New DUP leader Jeffrey Donaldson warns of instability in Northern Ireland

Crisis-hit party names third leader amid row with power-sharing partner

(FILES) In this file photo taken on May 3, 2021, Democratic Unionist Party (DUP) MP Jeffrey Donaldson poses for a photo at the party's headquarters after officially announcing that he is entering the race to become the next leader of the party, in Belfast. British MP Jeffrey Donaldson on June 21, 2021, announced his candidacy for the leadership of Northern Ireland's unionist DUP party, after internal divisions forced the party's leader to resign amid Brexit-related tensions. / AFP / Paul Faith
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The next leader of Northern Ireland's Democratic Unionist Party has warned stability in the province is not guaranteed unless post-Brexit trade rules are changed.

Jeffrey Donaldson's unopposed nomination will make him the third person in a tumultuous few weeks to lead the DUP during crucial talks about the trade arrangement known as the Northern Ireland Protocol.

His nomination comes after after internal divisions forced leader Edwin Poots to resign last week.

Mr Donaldson pledged to pressure Prime Minister Boris Johnson's government to ditch the rules which effectively treat Northern Ireland as part of the EU for customs purposes.

"I will be speaking with (Johnson) at the earliest opportunity to emphasise that it is not realistic to expect stability when every unionist representative in the devolved institutions opposes the Northern Ireland Protocol," he said.

"The government and those who claim to be protectors of peace and stability must step up and deal with the protocol in a manner which respects the constitutional and economic integrity of the UK."

DUP lawmakers ousted then leader and Northern Irish First Minister Arlene Foster in late April in favour of Mr Poots, who stepped down after just three weeks in the role.

Mr Donaldson's candidacy will be formally ratified by party officials next week.

The leadership changes have added to political instability in Northern Ireland, which still faces the threat of a snap election over a row between the DUP and Irish nationalist rivals Sinn Fein over the introduction of Irish language rights.

The two parties make up a power-sharing executive, put in place by the 1998 peace deal that ended 30 years of sectarian violence in Northern Ireland.

Mr Donaldson, a long-standing DUP MP who is their chief in Westminster, said on Monday that failure to deal decisively with the protocol would have consequences for that arrangement.

The protocol was tailor-made to avoid politically sensitive checks on goods from Ireland crossing the UK's only land border with the EU. But it is deeply unpopular with supporters of the union with Britain because it has created trade barriers with the rest of the UK.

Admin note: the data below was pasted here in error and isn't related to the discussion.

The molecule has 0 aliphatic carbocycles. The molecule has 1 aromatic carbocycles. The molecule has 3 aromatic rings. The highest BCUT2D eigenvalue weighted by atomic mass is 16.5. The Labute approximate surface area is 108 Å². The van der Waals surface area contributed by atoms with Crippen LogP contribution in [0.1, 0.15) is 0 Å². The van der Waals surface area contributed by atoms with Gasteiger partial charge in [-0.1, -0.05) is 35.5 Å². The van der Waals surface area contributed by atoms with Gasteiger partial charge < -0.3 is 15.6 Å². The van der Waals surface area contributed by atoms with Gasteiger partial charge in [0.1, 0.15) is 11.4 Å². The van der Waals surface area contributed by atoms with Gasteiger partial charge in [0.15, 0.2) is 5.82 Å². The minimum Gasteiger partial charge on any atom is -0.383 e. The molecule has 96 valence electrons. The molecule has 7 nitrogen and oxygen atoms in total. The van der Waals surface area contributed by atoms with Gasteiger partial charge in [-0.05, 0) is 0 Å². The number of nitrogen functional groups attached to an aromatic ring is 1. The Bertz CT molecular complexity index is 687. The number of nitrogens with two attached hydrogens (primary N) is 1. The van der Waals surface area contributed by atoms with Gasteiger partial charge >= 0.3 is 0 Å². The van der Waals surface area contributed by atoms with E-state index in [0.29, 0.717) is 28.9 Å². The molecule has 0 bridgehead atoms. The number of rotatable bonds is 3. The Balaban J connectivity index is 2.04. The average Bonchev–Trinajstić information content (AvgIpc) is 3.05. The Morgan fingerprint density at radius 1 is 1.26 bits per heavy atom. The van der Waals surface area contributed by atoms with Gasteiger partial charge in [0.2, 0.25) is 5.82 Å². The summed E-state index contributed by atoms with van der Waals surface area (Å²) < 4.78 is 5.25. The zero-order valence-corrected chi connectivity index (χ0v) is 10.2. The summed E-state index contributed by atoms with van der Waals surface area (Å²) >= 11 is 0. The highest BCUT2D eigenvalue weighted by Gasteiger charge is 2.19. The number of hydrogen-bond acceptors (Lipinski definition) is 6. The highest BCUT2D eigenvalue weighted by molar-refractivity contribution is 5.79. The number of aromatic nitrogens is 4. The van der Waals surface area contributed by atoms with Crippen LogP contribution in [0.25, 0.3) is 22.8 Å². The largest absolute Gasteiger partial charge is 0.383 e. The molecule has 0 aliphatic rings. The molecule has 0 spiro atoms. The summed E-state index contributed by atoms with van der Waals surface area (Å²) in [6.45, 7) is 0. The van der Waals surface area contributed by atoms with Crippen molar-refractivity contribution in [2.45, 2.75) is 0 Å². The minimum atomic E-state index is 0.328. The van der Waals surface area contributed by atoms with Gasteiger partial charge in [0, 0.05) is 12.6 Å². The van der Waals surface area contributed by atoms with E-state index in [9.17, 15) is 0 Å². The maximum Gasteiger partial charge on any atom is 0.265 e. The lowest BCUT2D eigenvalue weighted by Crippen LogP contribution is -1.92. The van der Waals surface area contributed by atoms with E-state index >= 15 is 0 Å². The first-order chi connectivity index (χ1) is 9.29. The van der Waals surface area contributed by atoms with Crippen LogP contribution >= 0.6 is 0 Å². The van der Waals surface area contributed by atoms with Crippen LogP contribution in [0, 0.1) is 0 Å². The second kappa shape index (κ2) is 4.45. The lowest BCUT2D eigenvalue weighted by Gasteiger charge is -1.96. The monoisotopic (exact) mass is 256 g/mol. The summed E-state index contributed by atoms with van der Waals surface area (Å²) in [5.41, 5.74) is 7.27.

Ms Foster was accused of allowing customs controls to be put in place for goods coming from mainland Britain, creating a border.

Mr Poots was brought down by anger in his camp after last-minute concessions to Sinn Fein.

Before being forced out, Mr Poots appointed loyalist Paul Givan as the province's First Minister, a role he assumed on Thursday but will be under pressure to relinquish.

Mr Donaldson, 58, is a veteran of UK politics, holding the title of the longest-serving MP in Northern Ireland.

He was born in Kilkeel in Northern Ireland and entered politics after the murder of his police officer cousin Samuel Donaldson during the Troubles – the first policeman to be blown up by the IRA in the conflict.

In 1985, he was elected to the Northern Ireland assembly aged 22, the youngest person to win a seat at Stormont.

He was originally a member of the Ulster Unionist Party.

However, his relationship with the party soured after its leader David Trimble helped negotiate the Good Friday Agreement.

Mr Donaldson led a walkout of the peace talks after opposing the early release of republican prisoners.

He left the party along with Ms Foster, both joining the DUP.

If elected, Mr Donaldson would be faced with rising tensions in the UK province of about 1.9 million people.

Unionists are upset about the Northern Irish protocol negotiated as part of Brexit, which they say threatens the province's place in the UK.

Aimed at avoiding a physical border between the Republic of Ireland and the North, the agreement keeps the province in the European single market and customs union for goods.

The Northern Ireland protocol was the "number one issue", Mr Donaldson said and promised he would "ensure that the government doesn't just listen but recognises the need to take decisive action".

"Now, more than ever, we need to unite in the face of the threats posed to Northern Ireland by the protocol," he said.

Mr Givan promised he would support Mr Donaldson as leader.